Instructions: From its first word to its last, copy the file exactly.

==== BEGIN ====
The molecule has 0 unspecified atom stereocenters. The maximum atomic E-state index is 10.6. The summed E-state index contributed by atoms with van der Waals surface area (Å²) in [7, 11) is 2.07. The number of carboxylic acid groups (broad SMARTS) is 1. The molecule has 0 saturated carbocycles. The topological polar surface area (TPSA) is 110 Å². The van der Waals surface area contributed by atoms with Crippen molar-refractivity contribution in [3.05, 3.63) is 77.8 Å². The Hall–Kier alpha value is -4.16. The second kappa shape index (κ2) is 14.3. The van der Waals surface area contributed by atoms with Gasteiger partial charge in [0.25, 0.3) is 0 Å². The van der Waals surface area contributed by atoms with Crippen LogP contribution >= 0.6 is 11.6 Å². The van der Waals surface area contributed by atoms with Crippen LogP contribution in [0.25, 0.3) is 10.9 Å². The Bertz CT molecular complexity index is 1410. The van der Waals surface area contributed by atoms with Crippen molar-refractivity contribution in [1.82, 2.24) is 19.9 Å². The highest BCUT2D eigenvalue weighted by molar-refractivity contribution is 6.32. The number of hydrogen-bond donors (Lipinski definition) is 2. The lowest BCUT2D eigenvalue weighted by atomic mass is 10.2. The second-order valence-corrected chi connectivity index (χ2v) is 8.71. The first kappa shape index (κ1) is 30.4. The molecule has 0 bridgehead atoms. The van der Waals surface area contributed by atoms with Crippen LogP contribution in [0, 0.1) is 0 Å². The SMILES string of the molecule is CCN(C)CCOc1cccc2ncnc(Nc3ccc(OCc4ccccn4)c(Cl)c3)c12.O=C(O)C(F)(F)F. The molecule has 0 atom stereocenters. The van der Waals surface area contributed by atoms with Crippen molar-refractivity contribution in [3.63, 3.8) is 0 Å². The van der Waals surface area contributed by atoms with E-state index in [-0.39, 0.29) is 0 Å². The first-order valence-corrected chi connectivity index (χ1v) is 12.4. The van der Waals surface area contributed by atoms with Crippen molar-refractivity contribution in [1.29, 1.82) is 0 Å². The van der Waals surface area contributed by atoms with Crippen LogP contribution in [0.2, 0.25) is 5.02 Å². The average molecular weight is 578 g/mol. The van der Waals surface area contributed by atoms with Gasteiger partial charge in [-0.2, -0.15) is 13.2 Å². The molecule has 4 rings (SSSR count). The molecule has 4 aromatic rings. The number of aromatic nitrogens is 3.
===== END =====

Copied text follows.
The molecule has 0 unspecified atom stereocenters. The maximum atomic E-state index is 10.6. The summed E-state index contributed by atoms with van der Waals surface area (Å²) in [7, 11) is 2.07. The number of carboxylic acid groups (broad SMARTS) is 1. The molecule has 0 saturated carbocycles. The topological polar surface area (TPSA) is 110 Å². The van der Waals surface area contributed by atoms with Crippen molar-refractivity contribution in [3.05, 3.63) is 77.8 Å². The Hall–Kier alpha value is -4.16. The second kappa shape index (κ2) is 14.3. The van der Waals surface area contributed by atoms with Gasteiger partial charge in [0.25, 0.3) is 0 Å². The van der Waals surface area contributed by atoms with Crippen LogP contribution >= 0.6 is 11.6 Å². The van der Waals surface area contributed by atoms with Crippen LogP contribution in [0.25, 0.3) is 10.9 Å². The Bertz CT molecular complexity index is 1410. The van der Waals surface area contributed by atoms with Crippen molar-refractivity contribution in [1.82, 2.24) is 19.9 Å². The highest BCUT2D eigenvalue weighted by molar-refractivity contribution is 6.32. The number of hydrogen-bond donors (Lipinski definition) is 2. The lowest BCUT2D eigenvalue weighted by atomic mass is 10.2. The second-order valence-corrected chi connectivity index (χ2v) is 8.71. The first kappa shape index (κ1) is 30.4. The molecule has 0 bridgehead atoms. The van der Waals surface area contributed by atoms with Crippen LogP contribution in [0, 0.1) is 0 Å². The SMILES string of the molecule is CCN(C)CCOc1cccc2ncnc(Nc3ccc(OCc4ccccn4)c(Cl)c3)c12.O=C(O)C(F)(F)F. The molecule has 0 atom stereocenters. The van der Waals surface area contributed by atoms with Crippen molar-refractivity contribution in [3.63, 3.8) is 0 Å². The van der Waals surface area contributed by atoms with E-state index in [-0.39, 0.29) is 0 Å². The first-order valence-corrected chi connectivity index (χ1v) is 12.4. The van der Waals surface area contributed by atoms with Crippen molar-refractivity contribution in [1.29, 1.82) is 0 Å². The van der Waals surface area contributed by atoms with Crippen LogP contribution in [0.2, 0.25) is 5.02 Å². The average molecular weight is 578 g/mol. The van der Waals surface area contributed by atoms with Gasteiger partial charge in [-0.2, -0.15) is 13.2 Å². The molecule has 4 rings (SSSR count). The molecule has 4 aromatic rings. The number of aromatic nitrogens is 3.